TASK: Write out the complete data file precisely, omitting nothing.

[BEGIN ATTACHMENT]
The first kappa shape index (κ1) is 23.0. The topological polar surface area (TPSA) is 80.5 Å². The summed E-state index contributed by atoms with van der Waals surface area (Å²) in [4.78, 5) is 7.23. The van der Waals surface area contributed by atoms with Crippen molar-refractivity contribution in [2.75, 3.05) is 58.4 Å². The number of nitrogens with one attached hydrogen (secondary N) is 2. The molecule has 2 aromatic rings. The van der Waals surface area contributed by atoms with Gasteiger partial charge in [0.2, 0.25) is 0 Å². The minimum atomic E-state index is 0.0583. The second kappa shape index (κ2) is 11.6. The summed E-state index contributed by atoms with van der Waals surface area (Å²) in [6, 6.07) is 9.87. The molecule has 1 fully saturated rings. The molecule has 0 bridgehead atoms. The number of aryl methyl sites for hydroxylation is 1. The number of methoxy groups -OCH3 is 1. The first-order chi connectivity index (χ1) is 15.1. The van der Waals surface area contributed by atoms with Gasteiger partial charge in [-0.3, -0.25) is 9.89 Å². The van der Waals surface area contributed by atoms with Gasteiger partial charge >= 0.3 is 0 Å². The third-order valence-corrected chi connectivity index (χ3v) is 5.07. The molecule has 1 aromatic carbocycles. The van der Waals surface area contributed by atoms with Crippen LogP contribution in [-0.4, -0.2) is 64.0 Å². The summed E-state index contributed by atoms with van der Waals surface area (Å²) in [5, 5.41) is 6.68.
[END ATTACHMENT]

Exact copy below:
The first kappa shape index (κ1) is 23.0. The topological polar surface area (TPSA) is 80.5 Å². The summed E-state index contributed by atoms with van der Waals surface area (Å²) in [4.78, 5) is 7.23. The van der Waals surface area contributed by atoms with Crippen molar-refractivity contribution in [2.75, 3.05) is 58.4 Å². The number of nitrogens with one attached hydrogen (secondary N) is 2. The molecule has 2 aromatic rings. The van der Waals surface area contributed by atoms with Gasteiger partial charge in [0.2, 0.25) is 0 Å². The minimum atomic E-state index is 0.0583. The second kappa shape index (κ2) is 11.6. The summed E-state index contributed by atoms with van der Waals surface area (Å²) in [6, 6.07) is 9.87. The molecule has 1 fully saturated rings. The molecule has 0 bridgehead atoms. The number of aryl methyl sites for hydroxylation is 1. The number of methoxy groups -OCH3 is 1. The first-order chi connectivity index (χ1) is 15.1. The van der Waals surface area contributed by atoms with Gasteiger partial charge in [-0.3, -0.25) is 9.89 Å². The van der Waals surface area contributed by atoms with Gasteiger partial charge >= 0.3 is 0 Å². The third-order valence-corrected chi connectivity index (χ3v) is 5.07. The molecule has 1 aromatic carbocycles. The van der Waals surface area contributed by atoms with Crippen LogP contribution in [-0.4, -0.2) is 64.0 Å². The summed E-state index contributed by atoms with van der Waals surface area (Å²) in [5, 5.41) is 6.68.